ApproachingIt would be easy, when walking into such a homely, perfectly furnished Wealden farmhouse, to think that it had been in the same family for generations. Everything is 'just so' - not in an uptight, take-your-shoes-off-at-the-door kind of way - but in the sense that the interiors work so well with the timber-framed structure and its role as a cosy and hospitable home.
Its owners, Sarah and Dean, moved to the house near Ulcombe in 2008, from Bourne End in Hertfordshire, having scoured the southeast for something they both loved. "There was no compromise," says Sarah. "We agreed that we both had to love the home we were going to buy." Both had family connections in Kent - grandmothers from Appledore and Hythe, respectively - but it was still a big decision, leaving leafy Buckinghamshire.
"Many of the houses Sarah spotted online looked lovely, but when she came to do the initial recce, they turned out to be on busy roads, or not in a nice location," says Dean. "But I couldn't find this house," adds Sarah, "and had to ask a postman."
The other big selling point was its location between three decent country pubs. "We went for a drink in the nearest pub, before we put in an offer, to get a feel for the area," says Dean. "As we don't have children, we knew that our local, or local pubs, would be a social hub - and our way of getting to know people".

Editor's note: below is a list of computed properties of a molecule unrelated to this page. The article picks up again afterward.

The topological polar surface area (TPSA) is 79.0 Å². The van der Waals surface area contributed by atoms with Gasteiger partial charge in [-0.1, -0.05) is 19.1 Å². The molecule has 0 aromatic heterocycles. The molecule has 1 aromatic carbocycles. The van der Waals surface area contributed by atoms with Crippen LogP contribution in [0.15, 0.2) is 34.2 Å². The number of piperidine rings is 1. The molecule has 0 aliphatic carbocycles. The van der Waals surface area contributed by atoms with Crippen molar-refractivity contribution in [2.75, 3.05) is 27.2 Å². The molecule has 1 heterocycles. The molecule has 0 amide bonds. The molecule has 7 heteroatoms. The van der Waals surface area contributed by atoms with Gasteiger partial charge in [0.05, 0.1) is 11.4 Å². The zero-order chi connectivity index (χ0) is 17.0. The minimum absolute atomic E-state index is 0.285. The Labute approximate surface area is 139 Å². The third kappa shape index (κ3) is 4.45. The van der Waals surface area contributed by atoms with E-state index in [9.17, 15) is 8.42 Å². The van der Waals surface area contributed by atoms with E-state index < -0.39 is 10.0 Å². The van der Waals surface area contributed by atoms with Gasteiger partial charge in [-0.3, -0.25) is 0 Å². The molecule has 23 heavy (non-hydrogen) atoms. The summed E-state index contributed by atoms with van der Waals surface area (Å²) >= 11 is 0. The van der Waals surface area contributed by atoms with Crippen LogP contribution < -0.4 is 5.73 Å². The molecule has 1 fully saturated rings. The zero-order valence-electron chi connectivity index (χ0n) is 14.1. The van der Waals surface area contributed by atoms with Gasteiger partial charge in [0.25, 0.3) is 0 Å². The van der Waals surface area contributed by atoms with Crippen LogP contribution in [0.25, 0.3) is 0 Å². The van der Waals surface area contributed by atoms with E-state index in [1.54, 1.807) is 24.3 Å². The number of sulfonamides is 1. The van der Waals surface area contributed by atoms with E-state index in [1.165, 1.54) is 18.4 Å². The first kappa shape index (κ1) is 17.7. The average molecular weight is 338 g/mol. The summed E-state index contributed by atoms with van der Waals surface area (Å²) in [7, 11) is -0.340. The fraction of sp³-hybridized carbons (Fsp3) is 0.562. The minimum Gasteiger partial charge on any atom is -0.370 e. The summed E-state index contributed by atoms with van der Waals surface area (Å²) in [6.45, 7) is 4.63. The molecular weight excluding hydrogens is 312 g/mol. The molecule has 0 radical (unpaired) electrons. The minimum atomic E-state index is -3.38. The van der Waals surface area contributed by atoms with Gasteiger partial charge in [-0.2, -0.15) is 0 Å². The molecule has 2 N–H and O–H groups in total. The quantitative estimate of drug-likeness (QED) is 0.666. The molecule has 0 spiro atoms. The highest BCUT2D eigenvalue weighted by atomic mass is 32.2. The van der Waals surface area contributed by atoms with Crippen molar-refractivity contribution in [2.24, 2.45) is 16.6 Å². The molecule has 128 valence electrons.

It's clear that their research paid off - and they are now an intrinsic part of the village. But things could so easily have been different... On the day they put in an offer on the house, Dean received a phone call.
"I was asked to head-up the Yorkshire Bank, whose head office is in Leeds," he says. "So, for three years I was travelling up to Leeds, to be in the office for 9am on a Monday morning, and coming back to Kent on a Thursday. I was leading a bit of a double life for a while! I had to give the impression that Yorkshire was the place for me, when really my heart was in Kent."
So, while Dean was away in Leeds, Sarah focused on renovating the place. "I'd been working in an interiors shop in Berkhamsted, so had a great contacts book - but that was no good to me in Kent. I had a couple of friends down here, but had no idea where to find decent tradesmen."